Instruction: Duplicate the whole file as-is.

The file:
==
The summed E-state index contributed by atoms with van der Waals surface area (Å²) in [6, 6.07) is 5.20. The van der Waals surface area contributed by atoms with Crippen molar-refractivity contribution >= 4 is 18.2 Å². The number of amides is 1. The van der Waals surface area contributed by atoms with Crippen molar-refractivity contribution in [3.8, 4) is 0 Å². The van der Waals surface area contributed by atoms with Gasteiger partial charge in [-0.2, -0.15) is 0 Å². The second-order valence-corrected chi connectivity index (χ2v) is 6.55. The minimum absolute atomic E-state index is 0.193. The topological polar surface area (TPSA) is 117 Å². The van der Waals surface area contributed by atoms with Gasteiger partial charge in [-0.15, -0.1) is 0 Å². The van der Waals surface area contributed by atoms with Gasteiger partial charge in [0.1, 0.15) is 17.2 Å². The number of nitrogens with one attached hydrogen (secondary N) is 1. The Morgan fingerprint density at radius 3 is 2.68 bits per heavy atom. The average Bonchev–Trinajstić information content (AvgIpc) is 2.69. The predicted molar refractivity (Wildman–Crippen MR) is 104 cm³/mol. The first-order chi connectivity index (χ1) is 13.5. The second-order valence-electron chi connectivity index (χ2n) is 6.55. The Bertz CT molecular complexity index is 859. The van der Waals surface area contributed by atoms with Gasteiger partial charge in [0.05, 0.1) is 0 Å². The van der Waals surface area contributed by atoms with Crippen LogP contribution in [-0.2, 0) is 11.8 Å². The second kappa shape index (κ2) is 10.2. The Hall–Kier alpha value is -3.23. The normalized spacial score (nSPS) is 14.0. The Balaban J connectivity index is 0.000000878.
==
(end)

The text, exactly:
The summed E-state index contributed by atoms with van der Waals surface area (Å²) in [6, 6.07) is 5.20. The van der Waals surface area contributed by atoms with Crippen molar-refractivity contribution >= 4 is 18.2 Å². The number of amides is 1. The van der Waals surface area contributed by atoms with Crippen molar-refractivity contribution in [3.8, 4) is 0 Å². The van der Waals surface area contributed by atoms with Gasteiger partial charge in [-0.2, -0.15) is 0 Å². The second-order valence-corrected chi connectivity index (χ2v) is 6.55. The minimum absolute atomic E-state index is 0.193. The topological polar surface area (TPSA) is 117 Å². The van der Waals surface area contributed by atoms with Gasteiger partial charge in [-0.15, -0.1) is 0 Å². The van der Waals surface area contributed by atoms with Gasteiger partial charge in [0.1, 0.15) is 17.2 Å². The number of nitrogens with one attached hydrogen (secondary N) is 1. The Morgan fingerprint density at radius 3 is 2.68 bits per heavy atom. The average Bonchev–Trinajstić information content (AvgIpc) is 2.69. The predicted molar refractivity (Wildman–Crippen MR) is 104 cm³/mol. The first-order chi connectivity index (χ1) is 13.5. The second-order valence-electron chi connectivity index (χ2n) is 6.55. The Bertz CT molecular complexity index is 859. The van der Waals surface area contributed by atoms with Gasteiger partial charge in [0.05, 0.1) is 0 Å². The van der Waals surface area contributed by atoms with Crippen LogP contribution in [-0.2, 0) is 11.8 Å². The second kappa shape index (κ2) is 10.2. The Hall–Kier alpha value is -3.23. The normalized spacial score (nSPS) is 14.0. The Balaban J connectivity index is 0.000000878.